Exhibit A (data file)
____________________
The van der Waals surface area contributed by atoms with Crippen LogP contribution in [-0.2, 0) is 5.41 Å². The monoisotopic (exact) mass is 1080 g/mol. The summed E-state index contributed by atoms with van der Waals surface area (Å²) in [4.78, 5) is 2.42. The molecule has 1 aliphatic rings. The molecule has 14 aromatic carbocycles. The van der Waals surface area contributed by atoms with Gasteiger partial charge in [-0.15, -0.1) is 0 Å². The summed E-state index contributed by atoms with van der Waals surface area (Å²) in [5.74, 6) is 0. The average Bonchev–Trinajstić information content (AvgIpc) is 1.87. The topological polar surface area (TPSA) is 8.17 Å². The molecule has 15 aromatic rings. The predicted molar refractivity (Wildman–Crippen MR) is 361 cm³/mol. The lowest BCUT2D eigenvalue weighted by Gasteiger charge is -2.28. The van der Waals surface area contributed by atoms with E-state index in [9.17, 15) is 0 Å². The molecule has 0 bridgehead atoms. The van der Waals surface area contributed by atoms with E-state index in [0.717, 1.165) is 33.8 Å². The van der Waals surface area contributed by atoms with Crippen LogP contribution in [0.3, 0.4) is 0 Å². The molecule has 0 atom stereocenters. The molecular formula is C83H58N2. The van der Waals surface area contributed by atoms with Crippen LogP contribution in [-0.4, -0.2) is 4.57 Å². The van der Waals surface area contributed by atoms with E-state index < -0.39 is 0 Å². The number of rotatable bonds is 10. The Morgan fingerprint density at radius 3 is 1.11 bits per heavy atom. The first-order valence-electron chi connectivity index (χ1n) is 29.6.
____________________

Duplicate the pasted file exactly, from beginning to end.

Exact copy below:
The van der Waals surface area contributed by atoms with Crippen LogP contribution in [-0.2, 0) is 5.41 Å². The monoisotopic (exact) mass is 1080 g/mol. The summed E-state index contributed by atoms with van der Waals surface area (Å²) in [4.78, 5) is 2.42. The molecule has 1 aliphatic rings. The molecule has 14 aromatic carbocycles. The van der Waals surface area contributed by atoms with Gasteiger partial charge in [-0.15, -0.1) is 0 Å². The summed E-state index contributed by atoms with van der Waals surface area (Å²) in [5.74, 6) is 0. The average Bonchev–Trinajstić information content (AvgIpc) is 1.87. The topological polar surface area (TPSA) is 8.17 Å². The molecule has 15 aromatic rings. The predicted molar refractivity (Wildman–Crippen MR) is 361 cm³/mol. The lowest BCUT2D eigenvalue weighted by Gasteiger charge is -2.28. The van der Waals surface area contributed by atoms with E-state index in [9.17, 15) is 0 Å². The molecule has 0 bridgehead atoms. The van der Waals surface area contributed by atoms with E-state index in [0.717, 1.165) is 33.8 Å². The van der Waals surface area contributed by atoms with Crippen LogP contribution in [0.3, 0.4) is 0 Å². The molecule has 0 atom stereocenters. The molecular formula is C83H58N2. The van der Waals surface area contributed by atoms with Crippen LogP contribution in [-0.4, -0.2) is 4.57 Å². The van der Waals surface area contributed by atoms with E-state index < -0.39 is 0 Å². The number of rotatable bonds is 10. The Morgan fingerprint density at radius 3 is 1.11 bits per heavy atom. The first-order valence-electron chi connectivity index (χ1n) is 29.6.